Going to Patrick's house, the trio studies the Declaration and discovers an Ottendorf cipher written in invisible ink. The message refers to Benjamin Franklin's Silence Dogood letters. Patrick formerly owned them, but donated them to the Franklin Institute. Paying a schoolboy to view the letters and decipher the code for them, Ben, Riley, and Abigail discover a message pointing to the bell tower of Independence Hall. Pursued by Ian, they find a brick containing a pair of spectacles with multiple colored lenses, which, when used to read the back of the Declaration, reveal a clue pointing to Trinity Church. Ian's associates chase the trio through Philadelphia until the FBI arrests Ben. Abigail and Riley lose the Declaration to Ian, but Abigail convinces Ian to help them rescue Ben in exchange for the next clue. Ian agrees, contacts the FBI, and arranges a meeting at the USS Intrepid, where they help Ben evade the FBI.

Ian returns the Declaration and asks for the next clue, but when Ben remains coy, Ian reveals he has taken Patrick hostage. They travel to the Trinity Church, where they find an underground passage that appears to lead to a dead end, lit by a lone lantern. Patrick claims it is a reference to the Midnight Ride of Paul Revere, pointing Ian to the Old North Church in Boston. Ian traps Ben, Abigail, Riley, and Patrick in the chamber, heading for Boston, which was Patrick's intent as the clue was fictitious and he knew that Ian would betray them. Ben then finds a notch the meerschaum pipe fits into, opening a large chamber containing the treasure, with a staircase to the surface. Ben contacts Sadusky, who is actually a Freemason, and surrenders the Declaration and the treasure's location in exchange for letting Abigail go free, giving the Gates family and Riley credit for the discovery, and no prison sentence. On a tip from Ben, the FBI arrests Ian.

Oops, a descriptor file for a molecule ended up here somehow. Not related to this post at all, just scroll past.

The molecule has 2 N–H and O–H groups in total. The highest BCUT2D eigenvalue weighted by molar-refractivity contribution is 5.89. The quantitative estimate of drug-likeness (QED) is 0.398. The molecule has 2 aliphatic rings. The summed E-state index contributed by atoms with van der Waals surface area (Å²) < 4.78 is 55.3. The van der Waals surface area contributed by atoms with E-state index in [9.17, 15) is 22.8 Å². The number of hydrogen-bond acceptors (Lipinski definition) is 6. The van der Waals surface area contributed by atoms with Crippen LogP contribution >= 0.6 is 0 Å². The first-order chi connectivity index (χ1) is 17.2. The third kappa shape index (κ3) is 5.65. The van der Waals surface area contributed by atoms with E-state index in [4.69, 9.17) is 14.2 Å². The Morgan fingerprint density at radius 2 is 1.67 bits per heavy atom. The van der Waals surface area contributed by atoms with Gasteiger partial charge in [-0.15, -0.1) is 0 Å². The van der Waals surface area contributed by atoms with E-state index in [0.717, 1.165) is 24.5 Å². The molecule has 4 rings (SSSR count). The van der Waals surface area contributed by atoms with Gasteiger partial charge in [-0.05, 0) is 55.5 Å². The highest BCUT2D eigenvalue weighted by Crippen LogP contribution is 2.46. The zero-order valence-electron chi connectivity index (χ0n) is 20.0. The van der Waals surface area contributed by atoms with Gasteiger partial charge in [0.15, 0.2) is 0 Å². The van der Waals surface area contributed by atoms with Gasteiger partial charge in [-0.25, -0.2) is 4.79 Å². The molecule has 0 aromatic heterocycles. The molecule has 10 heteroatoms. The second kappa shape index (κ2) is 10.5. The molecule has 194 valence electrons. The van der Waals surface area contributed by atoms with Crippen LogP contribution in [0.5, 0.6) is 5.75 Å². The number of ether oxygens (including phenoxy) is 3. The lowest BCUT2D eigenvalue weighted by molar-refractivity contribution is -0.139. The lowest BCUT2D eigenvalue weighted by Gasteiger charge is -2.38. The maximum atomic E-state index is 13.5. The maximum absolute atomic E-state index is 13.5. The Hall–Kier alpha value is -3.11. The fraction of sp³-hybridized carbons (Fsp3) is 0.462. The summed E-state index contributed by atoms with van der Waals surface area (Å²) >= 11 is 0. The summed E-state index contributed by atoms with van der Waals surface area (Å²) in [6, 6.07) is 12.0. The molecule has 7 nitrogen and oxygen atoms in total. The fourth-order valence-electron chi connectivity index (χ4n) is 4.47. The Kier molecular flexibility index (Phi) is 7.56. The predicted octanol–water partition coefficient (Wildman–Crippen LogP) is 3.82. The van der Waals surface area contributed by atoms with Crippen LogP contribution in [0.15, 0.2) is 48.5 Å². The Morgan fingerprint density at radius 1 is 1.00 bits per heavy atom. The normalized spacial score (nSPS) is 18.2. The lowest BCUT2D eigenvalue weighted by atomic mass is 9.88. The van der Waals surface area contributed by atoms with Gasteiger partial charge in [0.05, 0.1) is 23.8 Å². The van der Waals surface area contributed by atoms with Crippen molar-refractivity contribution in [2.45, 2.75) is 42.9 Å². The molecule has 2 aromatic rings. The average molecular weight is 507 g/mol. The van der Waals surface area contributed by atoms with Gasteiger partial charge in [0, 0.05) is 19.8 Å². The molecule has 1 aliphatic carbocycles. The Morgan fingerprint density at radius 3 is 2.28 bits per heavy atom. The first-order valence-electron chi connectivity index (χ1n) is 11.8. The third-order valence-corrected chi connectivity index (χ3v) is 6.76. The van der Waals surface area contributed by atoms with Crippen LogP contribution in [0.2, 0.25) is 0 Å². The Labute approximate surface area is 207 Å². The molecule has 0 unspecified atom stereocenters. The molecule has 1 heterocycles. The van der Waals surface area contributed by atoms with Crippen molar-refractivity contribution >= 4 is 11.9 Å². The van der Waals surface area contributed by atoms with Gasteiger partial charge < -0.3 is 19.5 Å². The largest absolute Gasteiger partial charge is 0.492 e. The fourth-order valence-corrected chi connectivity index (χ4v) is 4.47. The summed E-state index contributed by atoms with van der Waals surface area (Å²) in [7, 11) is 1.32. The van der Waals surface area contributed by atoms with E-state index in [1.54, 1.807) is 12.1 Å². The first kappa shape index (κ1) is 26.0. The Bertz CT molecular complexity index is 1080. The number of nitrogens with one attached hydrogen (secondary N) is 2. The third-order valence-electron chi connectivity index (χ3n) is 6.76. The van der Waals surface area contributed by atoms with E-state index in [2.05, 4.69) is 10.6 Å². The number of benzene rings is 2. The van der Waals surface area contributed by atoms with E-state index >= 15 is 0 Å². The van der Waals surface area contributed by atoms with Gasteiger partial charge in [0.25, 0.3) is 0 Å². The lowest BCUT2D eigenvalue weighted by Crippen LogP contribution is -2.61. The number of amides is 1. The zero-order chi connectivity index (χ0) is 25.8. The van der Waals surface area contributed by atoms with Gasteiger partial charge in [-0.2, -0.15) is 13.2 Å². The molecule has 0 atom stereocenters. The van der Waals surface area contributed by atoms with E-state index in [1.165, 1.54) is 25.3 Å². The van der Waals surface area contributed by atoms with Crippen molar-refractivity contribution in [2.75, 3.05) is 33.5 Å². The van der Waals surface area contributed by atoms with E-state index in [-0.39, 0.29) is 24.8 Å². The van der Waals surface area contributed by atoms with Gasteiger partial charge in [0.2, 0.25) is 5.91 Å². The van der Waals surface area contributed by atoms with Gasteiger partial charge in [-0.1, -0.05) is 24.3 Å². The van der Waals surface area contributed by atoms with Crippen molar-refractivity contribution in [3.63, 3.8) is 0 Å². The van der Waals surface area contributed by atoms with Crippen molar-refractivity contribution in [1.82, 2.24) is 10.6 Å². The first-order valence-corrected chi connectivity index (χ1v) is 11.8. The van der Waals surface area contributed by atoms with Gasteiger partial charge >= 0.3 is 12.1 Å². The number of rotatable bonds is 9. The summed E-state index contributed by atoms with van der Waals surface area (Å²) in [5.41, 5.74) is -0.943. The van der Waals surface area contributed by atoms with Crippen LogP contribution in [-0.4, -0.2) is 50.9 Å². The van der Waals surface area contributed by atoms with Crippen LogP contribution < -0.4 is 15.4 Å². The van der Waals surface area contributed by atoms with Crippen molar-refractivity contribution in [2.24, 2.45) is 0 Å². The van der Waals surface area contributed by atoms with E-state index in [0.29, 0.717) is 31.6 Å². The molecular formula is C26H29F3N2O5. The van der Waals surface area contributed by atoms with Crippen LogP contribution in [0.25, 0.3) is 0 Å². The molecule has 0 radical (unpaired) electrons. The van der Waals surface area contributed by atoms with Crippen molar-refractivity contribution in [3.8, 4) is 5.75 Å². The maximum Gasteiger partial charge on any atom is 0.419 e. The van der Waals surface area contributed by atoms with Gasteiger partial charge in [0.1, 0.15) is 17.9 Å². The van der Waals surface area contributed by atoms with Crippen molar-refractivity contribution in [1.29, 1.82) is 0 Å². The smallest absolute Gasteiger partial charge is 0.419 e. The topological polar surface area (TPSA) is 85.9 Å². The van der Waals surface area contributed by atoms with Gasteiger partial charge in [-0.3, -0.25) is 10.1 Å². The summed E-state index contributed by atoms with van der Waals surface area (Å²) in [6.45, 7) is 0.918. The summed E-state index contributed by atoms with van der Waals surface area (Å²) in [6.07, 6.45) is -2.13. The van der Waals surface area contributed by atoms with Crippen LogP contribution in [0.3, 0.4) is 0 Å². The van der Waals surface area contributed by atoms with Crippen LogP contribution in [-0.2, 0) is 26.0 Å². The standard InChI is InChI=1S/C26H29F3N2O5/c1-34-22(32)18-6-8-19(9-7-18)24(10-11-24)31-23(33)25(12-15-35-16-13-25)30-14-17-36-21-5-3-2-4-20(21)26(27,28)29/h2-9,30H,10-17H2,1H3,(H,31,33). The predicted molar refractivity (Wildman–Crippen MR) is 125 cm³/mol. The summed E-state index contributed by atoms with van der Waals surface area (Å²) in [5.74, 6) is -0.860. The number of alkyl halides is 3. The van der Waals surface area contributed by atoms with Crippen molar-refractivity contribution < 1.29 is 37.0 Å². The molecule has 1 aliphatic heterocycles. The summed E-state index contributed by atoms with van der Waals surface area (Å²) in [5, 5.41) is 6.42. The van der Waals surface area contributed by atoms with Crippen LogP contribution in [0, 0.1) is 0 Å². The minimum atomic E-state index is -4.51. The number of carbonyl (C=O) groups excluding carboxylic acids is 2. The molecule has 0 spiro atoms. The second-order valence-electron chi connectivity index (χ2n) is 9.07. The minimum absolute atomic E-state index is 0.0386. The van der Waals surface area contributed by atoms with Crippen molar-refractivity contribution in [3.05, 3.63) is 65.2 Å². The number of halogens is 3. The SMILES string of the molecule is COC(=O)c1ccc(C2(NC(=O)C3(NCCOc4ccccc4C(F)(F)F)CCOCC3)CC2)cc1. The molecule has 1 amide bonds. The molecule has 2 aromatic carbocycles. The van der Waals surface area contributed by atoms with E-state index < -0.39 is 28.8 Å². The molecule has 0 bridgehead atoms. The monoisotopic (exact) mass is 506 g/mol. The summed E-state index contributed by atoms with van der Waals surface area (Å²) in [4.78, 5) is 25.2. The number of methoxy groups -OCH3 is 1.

Later, Ben and Abigail start a relationship and Riley is somewhat upset that Ben turned down the 10% finder's fee for the treasure so the entire collection could go to museums worldwide, but the 1% he did accept has still netted them all with significant wealth.


A caucasian man with short brown hair. He is looking towards the right and has a microphone in front of him.
A caucasian man with short dirty blonde hair. He is looking towards the left and is wearing a suit.
Nicolas Cage in 2011 (top) and Sean Bean in 2015

David Dayan Fisher appears as Shaw, Stewart Finlay-McLennan as Powell, Oleg Taktarov as Viktor Shippen, and Stephen Pope as Phil McGregor (Ian's henchmen); Annie Parisse, Mark Pellegrino, Armando Riesco, and Erik King play agents Dawes, Ted Johnson, Hendricks, and Colfax, respectively. Don McManus appears as Dr. Stan Herbert, Arabella Field appears as Abigail's secretary, and Yves Michel-Beneche appears as the boy who gives Riley clues at the museum. Sharon Wilkins, Alexandra Balahoutis, and Dahn Ballard portray a butcher, a clothing store clerk, and a gift shop cashier respectively. Jason Earles portrays Thomas Gates, and Terrence Currier portrays a young version of Founding Father Charles Carroll.